In a decision announced by the Supreme Court on Thursday, the judges determined that the federal subsidies for Alaska and other states that opted for federally run health care markets were legal.
It was determined by a 6-3 vote that it was legal for the 34 states that chose to have the federal government run their health care to receive federal subsidies for their health plan. This despite the fact that the law appeared to say that the subsidies were available for only those 16 states and the District of Columbia that opted to establish their own health insurance exchanges.
In Alaska, the Supreme Court ruling means that approximately 16,000 people will have access to the subsidities and will not have to face rates that have risen over 500%.
The plaintiffs in the case, all from the state of Virginia, sued the Obama administration saying that the law forbid subsidies for states that did not opt for their own health care insurance exchanges and that the U.S. Congress worded it that way to encourage states to create their own.
In all, nation-wide the ruling affects roughly 6.4 million people.
In Alaska, Governor Walker was happy to hear that the ruling was in favor of the defendant in the King v. Burwell case, and was pleased that over $1 billion in new federal revenue would be brought into the state in the first six years and provide health care coverage for nearly 42,000 Alaskans. In a press release he said, “We are pleased so many of our friends, family and neighbors will be able to continue to receive health care, now it’s important that we continue to work toward Medicaid expansion, so more Alaskans can receive the health coverage they need.”
Alaska’s Department of Health and Social Services also responded positively to the ruling, “We applaud the court’s decision, which will allow thousands of Alaskans to continue to receive affordable health care.”
“Without the federal subsidy, many of the nearly 19,000 Alaskans who receive the credit would likely have discontinued their coverage, leaving them uninsured,” said Lori Wing-Heier, director of the Division of Insurance. “We are relieved that the Supreme Court’s ruling safeguards thousands of Alaskans’ access to affordable health care insurance.”
Once again, Alaska’s Republican lawmakers came out against Affordable Health Care and the Supreme Court’s ruling.
Representative Don Young said in a statement, “I ultimately believe the Supreme Court made the wrong choice in this ruling, but that is their decision to make. I will continue to work with my colleagues to repeal this law and replace it with patient-centered reforms that allow for freedom and flexibility. Congress has a responsibility to ensure the American people receive relief from this overbearing law and its ever-growing list of broken promises. There’s no question, we will continue to chip away at its many negative consequences that are harming families, small businesses and patients.”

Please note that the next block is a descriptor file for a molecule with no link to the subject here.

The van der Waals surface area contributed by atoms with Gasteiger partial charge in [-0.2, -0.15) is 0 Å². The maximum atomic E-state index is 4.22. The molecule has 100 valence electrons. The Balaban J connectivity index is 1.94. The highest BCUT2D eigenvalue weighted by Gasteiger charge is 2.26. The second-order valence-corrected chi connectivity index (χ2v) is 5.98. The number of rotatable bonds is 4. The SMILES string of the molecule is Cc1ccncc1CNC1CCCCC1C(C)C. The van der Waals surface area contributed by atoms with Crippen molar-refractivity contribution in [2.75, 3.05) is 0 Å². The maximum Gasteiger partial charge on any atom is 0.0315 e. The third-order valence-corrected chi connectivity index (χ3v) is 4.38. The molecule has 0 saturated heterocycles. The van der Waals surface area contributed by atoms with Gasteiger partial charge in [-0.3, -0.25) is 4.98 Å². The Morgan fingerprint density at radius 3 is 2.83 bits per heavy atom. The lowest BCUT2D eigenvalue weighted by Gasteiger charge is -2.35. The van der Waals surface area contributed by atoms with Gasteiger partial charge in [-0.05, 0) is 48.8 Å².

Senior Senator, Lisa Murkowski also made a statement after the ruling, stating, “From day one, the political document called the Affordable Care Act has been a steady stream of mistakes, glitches and broken promises. The fact that the law survived this legal challenge doesn’t change the basic reality that Alaskans continue to face the highest health cost care in the country. Since passage of the law, we have seen harmful, costly premium increases – 38 percent for Premera and 30 percent for MODA next year alone. All today’s ruling means is that over 16,000 Alaskans who did everything the law required won’t be punished for the shortcomings of this unworkable policy.
“The President has made 32 unilateral changes or delays to this law to suit his political needs. Nationally, only 11 percent of Americans see this law as succeeding; in Alaska, we continue to see the promise of affordable care move further and further away as our costs skyrocket. I stand ready to work with anyone on either side of the aisle to deliver true health care reform that cuts costs, increases the availability of care, doesn’t hurt small businesses or their employees, and best serves a high-risk, high cost state like Alaska.”
Alaska’s newest Senator, Republican Dan Sullivan said, “From its inception, ObamaCare has been a catastrophe. It has failed to deliver on the promises made by its supporters, particularly in Alaska. Premiums for Alaskans are skyrocketing. Many are facing insurance rate-increases of up to 38 percent next year. Thousands have lost their plans and have lost their doctors. Quality of care has decreased. Insurance companies are leaving the state, and when the so-called “Cadillac Tax” kicks in, thousands of Alaskan workers will be paying even more in taxes. In short, ObamaCare, or as Supreme Court Justice Scalia called it, ‘Scotuscare,’ has been a disaster for Alaska. Therefore, I am extremely disappointed with the Supreme Court’s decision. I, and my colleagues in the Senate, remain committed to repealing this disastrous law and replacing it with patient-centered reforms.”
At the White House the tone was very different. “Five years ago, after nearly a century of talk, decades of trying, a year of bipartisan debate, we finally declared that in America, health care is not a privilege for a few but a right for all,” Obama stated in the Rose Garden. “The Affordable Care Act is here to stay.” “Five years in, this is no longer about a law,” he continued. “This is not about the Affordable Care Act as legislation or Obamacare as a political football. This is health care in America.”
Despite Republican railings against what they term as Obamacare, today’s Supreme Court decision is also a win for them, allowing them to continue to come out against the Affordable Care Act in campaigns and stances. But, at the same time the ruling allows them to kick healthcare further down the road without having to come up with an alternate solution.